Editor’s Note: Thirst Trap is a weekly column on dating and relationships in college.
I am no stranger to slipping out of my day-to-day wear in favor of something a little less comfortable and a lot more sexy to do a mini photoshoot for my Snapchat story. I would be a dirty, dirty liar if I said I hadn’t kept a little too close of an eye to see if a certain someone had seen it. This is a thirst trap.
By definition, a thirst trap is when someone posts on social media with the intention of attracting sexual attention, especially from a particular target. This can be on Instagram, Snapchat, or even Facebook if you are especially freaky.
The main thing is, thirst traps are public. The goal is to not appear desperate for attention while still being very much desperate for attention. This is a line I toe often.
You want to post it where the object of your horniness can see it, but so can all of your other followers. That way you look effortlessly sexy unlike in a direct message, where the sexiness might be misconstrued as putting effort into interaction. How embarrassing would it be to appear genuinely interested in someone without any games? Direct communication is deadly, avoid it at all costs.
Ideally, a thirst trap would lead to your target engaging with you in some way. They will most likely not swipe up on your story, because that would be direct, and of course, being clear with intentions is for weirdos.
If your target responds at all, it will be on an entirely different platform, as though your popping booty did not promptly remind them of your (very hot) existence.
Thirst traps are not exactly a unique phenomenon. There are a lot of totally thirsty things we do online without showing any skin.
Whether this is done consciously or not, almost everything we post on the internet is to establish our personal branding. This is clear when you consider the differences in someone’s online presence across platforms.
The kinds of pictures we post on Instagram are usually more polished and our feeds more curated than what ends up on our Snapchat. What we post on Tumblr is much different — and probably much sadder — than what we post on Twitter. Branding can even shift within platforms with the popularity of second-level social media accounts such as finstas, alt twitters, and private Snapchat stories.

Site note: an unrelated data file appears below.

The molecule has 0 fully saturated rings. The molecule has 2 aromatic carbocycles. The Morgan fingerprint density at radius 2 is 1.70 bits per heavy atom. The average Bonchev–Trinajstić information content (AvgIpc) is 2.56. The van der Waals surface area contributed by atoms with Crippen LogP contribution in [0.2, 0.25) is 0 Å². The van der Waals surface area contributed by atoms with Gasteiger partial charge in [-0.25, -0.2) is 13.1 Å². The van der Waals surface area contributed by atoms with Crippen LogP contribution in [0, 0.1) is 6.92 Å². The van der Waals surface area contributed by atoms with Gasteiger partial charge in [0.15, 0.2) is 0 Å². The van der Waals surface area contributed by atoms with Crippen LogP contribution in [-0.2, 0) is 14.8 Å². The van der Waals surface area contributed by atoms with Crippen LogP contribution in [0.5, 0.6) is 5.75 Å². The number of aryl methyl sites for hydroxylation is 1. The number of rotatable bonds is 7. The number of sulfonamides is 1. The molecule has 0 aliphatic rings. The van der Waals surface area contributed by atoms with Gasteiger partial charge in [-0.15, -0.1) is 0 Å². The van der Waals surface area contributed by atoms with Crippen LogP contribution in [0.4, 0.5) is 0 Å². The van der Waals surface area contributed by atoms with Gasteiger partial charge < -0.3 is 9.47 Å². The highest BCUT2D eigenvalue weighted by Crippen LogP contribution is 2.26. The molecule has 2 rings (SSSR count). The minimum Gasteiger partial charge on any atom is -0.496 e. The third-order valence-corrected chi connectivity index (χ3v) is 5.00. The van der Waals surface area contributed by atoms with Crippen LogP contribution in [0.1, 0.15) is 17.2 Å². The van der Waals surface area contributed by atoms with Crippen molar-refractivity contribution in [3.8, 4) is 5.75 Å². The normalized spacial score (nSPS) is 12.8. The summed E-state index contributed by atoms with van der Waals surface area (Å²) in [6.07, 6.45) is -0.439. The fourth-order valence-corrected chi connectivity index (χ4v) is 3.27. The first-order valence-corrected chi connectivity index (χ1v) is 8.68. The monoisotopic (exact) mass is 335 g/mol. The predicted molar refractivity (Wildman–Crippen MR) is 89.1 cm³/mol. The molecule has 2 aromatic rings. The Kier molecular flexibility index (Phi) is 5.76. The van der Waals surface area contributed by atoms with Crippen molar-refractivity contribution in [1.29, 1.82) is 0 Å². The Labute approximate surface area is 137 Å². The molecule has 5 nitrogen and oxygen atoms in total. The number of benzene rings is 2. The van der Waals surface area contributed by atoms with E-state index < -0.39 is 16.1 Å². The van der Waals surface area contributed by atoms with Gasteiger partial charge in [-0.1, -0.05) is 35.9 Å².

We use our social media to communicate who we are indirectly, and sometimes, we can purposely manipulate that image to send a message to a specific person. If someone blows you off, you might hit Snapchat and have an obnoxiously inflated presence to show the other person how much fun you are to be around. If you want to date someone, you might share all the cute love songs you’ve been bopping to via your Instagram story. If someone pisses you off, you really have no other choice but to subtweet them.
Branding is fun. Managing the aesthetic of your Instagram feed and establishing a consistent voice for your Twitter personality is admittedly a good time. We have the ability to market ourselves in certain ways to tweak our audience’s perception, but you should not treat people you are interested in as a target demographic you hope to hit with subliminal messaging. If you want someone to talk to you, don’t bother looking up how to manifest a direct message, just talk to them.
Post your sexy picture and feel hot when you do it, but please don’t thirst trap. If you want to talk to someone, just do it. I know it can be difficult, especially as a woman pursuing a man and battling the expectations that a man must initiate interaction at every step of the way, but using social media to attract someone’s attention will never be as mature, sexy, or powerful as just sending a damn DM.
Reach columnist Hannah Krieg at firstname.lastname@example.org. Twitter: @Hannah_krieg
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